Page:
Photography and Writing by James McCarthy


Migration of river herring

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When cormorants appear on the rocks below the Brunswick-Topsham hydroelectric dam and falls of the Androscoggin River, I know the annual run of river herring has begun. There are probably other signs — such as the water temperature — but I rely on the cormorants to tell me what is happening below the river’s surface. From what is seen, I become aware of what is unseen: the blueback herring and alewives that begin their great migration from the ocean, swimming upstream along our major rivers, the St. Croix, Penobscot, St. George, Damariscotta, Sheepscot, Kennebec and Androscoggin, as well as any number of lesser tributaries. Upriver they swim, determinedly against the river’s flow that is swollen by the spring runoff; determinedly too because they are hunted, the prey of any number of predators, including osprey and eagles, larger fish, and, of course, cormorants. The migration begins in early May and typically lasts well into June.

like Jesus hanging from the cross
cormorants dry their wings
beneath the river’s dam

On the Androscoggin, and several other of the major rivers as well, the passage of the river herring to their spawning grounds upriver is blocked by concrete dams. At the Brunswick-Topsham dam they have a man-made fish-ladder to assist them. It’s a long concrete fishway, with a series of locks that the alewives will follow until they get to the pool at the top, where they will be sucked up into a holding tank on a truck, which will deliver them to their spawning grounds at various upriver locales. To get to that fishway, the alewives, blueback herring and occasional salmon must pass through a gauntlet of waiting cormorants. With their bodies half-submerged in the river, the cormorants patrol the river … with only their long necks and heads sticking up out of the water, looking very much a submarine’s periscope.

If you were to judge the contest between cormorant and an alewife based on how cormorants look when they are trying to gain altitude as they take off from the water, you might be inclined, as I have been, to give the fish better than even odds of escape. Cormorants flap wildly, their webbed feet seemingly a drag impeding their ascent, until somehow, eventually, they begin to rise, tuck their legs against their torso and fly away. It’s hardly elegant.

I hadn’t given much thought to how they perform underwater … until I came upon a YouTube video taken with an underwater camera showing a cormorant in hot pursuit of a fish. Like penguins and puffins and other birds that hunt their prey underwater, cormorants are really designed more for their underwater activities than those above. The cormorant zigged and zagged, following its prey like a heat-seeking missile. I would not want to be an alewife with a cormorant on my tail. More often than not, I’m guessing, the cormorant gets its prey. How it’s able to swallow that fish whole remains a mystery to me, for I cannot imagine that a speared alewife or blueback herring surrenders its one life passively, without a struggle. Eventually, either because its gullet is full or it needs a breath of air, a cormorant surfaces, then lets the current take it downstream until quick as a wink, it disappears below the surface to renew the hunt.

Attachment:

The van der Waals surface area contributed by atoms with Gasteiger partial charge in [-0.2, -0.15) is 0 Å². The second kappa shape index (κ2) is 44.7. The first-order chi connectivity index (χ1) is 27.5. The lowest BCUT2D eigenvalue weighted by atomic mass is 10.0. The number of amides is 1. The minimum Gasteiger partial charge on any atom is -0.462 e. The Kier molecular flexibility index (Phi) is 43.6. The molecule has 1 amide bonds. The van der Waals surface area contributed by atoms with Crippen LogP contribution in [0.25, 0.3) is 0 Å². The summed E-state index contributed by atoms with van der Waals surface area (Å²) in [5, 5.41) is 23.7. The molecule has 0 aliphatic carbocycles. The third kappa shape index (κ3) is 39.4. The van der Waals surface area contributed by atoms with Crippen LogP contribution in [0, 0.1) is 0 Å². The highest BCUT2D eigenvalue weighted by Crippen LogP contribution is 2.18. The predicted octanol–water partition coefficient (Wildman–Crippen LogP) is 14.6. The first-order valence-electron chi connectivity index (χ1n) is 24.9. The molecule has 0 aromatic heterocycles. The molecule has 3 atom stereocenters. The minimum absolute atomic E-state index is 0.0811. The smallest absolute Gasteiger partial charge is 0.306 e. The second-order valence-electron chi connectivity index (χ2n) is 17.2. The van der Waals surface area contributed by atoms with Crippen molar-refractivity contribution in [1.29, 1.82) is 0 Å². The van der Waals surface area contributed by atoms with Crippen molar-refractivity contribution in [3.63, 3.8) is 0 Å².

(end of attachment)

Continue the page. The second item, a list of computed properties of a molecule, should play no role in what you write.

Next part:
how strong the pull
swimming against the flow
alewives keep on going

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A “Maine River Herring Fact Sheet” posted on the Department of Marine Resources website provides some answers to the question “Why are alewives important to the state of Maine?”

What’s interesting to me is that all the reasons listed regard alewives as serving some higher purpose than their own right to swim freely, feed, spawn and swim back to the great ocean again. Namely, their purpose is to be eaten by other creatures. And so, we learn “they provide an alternative prey item for osprey, eagles, great blue heron, loons and other fish-eating birds at the same time juvenile Atlantic salmon are migrating downriver.” Not only that. They also “provide cover for upstream migrating adult salmon that may be preyed on by eagles or osprey, and for young salmon in the estuaries and open ocean that might be captured by seals.”

How lucky salmon are to have so many alewives providing “cover,” giving themselves up that
Salmo salar might live!

Everything eats alewives, according to the DMR: “Striped bass, bluefish, tuna, cod, haddock, halibut, American eel, brook trout, rainbow trout, brown trout, lake trout, landlocked salmon, smallmouth bass, largemouth bass, pickerel, pike, white and yellow perch, seabirds, bald eagle, osprey, great blue heron, gulls, terns, cormorants, seals, whales, otter, mink, fox, raccoon, skunk, weasel, fisher and turtles.”

It doesn’t end there. Alewives provide “revenue” for 35 towns that sell “commercial harvesting rights to alewives on 39 streams and rivers.” These alewives are “recognized” for “the value” they provided as “preferred bait for the spring lobster fishery.”

Lucky for alewives, then, that each female produces 60,000 to 100,000 eggs. Those eggs hatch in about three days, at which point, it seems, alewives are fair game for just about every other species with which they share their freshwater spawning habitat. From mid-July to early November, the young alewives begin their seaward migration. How many actually make it depends upon “the availability of feed in the lakes, the total numbers of young produced in a particular watershed, and the length of time they remain in the freshwater environment.”

as above, so below
so many alewives self-sacrifice
salmon are more worthy

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